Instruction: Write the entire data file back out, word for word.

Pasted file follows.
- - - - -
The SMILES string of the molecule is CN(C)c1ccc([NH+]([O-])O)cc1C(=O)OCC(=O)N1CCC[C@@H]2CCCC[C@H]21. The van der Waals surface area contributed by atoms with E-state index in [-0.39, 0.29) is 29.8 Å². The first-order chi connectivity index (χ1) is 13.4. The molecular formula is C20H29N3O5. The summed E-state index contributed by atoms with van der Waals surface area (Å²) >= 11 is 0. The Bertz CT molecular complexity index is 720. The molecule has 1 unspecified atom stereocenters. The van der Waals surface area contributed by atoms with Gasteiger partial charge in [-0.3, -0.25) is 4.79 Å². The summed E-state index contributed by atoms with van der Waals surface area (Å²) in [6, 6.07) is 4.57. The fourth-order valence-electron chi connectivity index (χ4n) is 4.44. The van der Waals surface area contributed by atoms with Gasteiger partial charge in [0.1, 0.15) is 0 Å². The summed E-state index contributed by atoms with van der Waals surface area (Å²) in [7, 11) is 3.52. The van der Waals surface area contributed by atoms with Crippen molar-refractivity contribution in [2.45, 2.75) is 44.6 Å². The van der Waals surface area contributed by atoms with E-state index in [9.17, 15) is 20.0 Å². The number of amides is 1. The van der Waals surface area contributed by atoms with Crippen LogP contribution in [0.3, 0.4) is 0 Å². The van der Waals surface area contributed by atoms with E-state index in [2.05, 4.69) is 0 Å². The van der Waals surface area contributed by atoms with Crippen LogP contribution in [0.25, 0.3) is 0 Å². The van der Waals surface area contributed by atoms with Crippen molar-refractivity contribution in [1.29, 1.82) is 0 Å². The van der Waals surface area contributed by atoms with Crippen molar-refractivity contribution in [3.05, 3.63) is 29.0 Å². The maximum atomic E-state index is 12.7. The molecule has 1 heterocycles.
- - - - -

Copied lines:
The SMILES string of the molecule is CN(C)c1ccc([NH+]([O-])O)cc1C(=O)OCC(=O)N1CCC[C@@H]2CCCC[C@H]21. The van der Waals surface area contributed by atoms with E-state index in [-0.39, 0.29) is 29.8 Å². The first-order chi connectivity index (χ1) is 13.4. The molecular formula is C20H29N3O5. The summed E-state index contributed by atoms with van der Waals surface area (Å²) >= 11 is 0. The Bertz CT molecular complexity index is 720. The molecule has 1 unspecified atom stereocenters. The van der Waals surface area contributed by atoms with Gasteiger partial charge in [-0.3, -0.25) is 4.79 Å². The summed E-state index contributed by atoms with van der Waals surface area (Å²) in [6, 6.07) is 4.57. The fourth-order valence-electron chi connectivity index (χ4n) is 4.44. The van der Waals surface area contributed by atoms with Gasteiger partial charge in [0.1, 0.15) is 0 Å². The summed E-state index contributed by atoms with van der Waals surface area (Å²) in [7, 11) is 3.52. The van der Waals surface area contributed by atoms with Crippen molar-refractivity contribution in [2.45, 2.75) is 44.6 Å². The van der Waals surface area contributed by atoms with E-state index in [9.17, 15) is 20.0 Å². The number of amides is 1. The van der Waals surface area contributed by atoms with Crippen LogP contribution in [0.3, 0.4) is 0 Å². The van der Waals surface area contributed by atoms with E-state index in [2.05, 4.69) is 0 Å². The van der Waals surface area contributed by atoms with Crippen LogP contribution in [0.25, 0.3) is 0 Å². The van der Waals surface area contributed by atoms with Crippen molar-refractivity contribution in [1.29, 1.82) is 0 Å². The van der Waals surface area contributed by atoms with Crippen molar-refractivity contribution in [3.05, 3.63) is 29.0 Å². The maximum atomic E-state index is 12.7. The molecule has 1 heterocycles.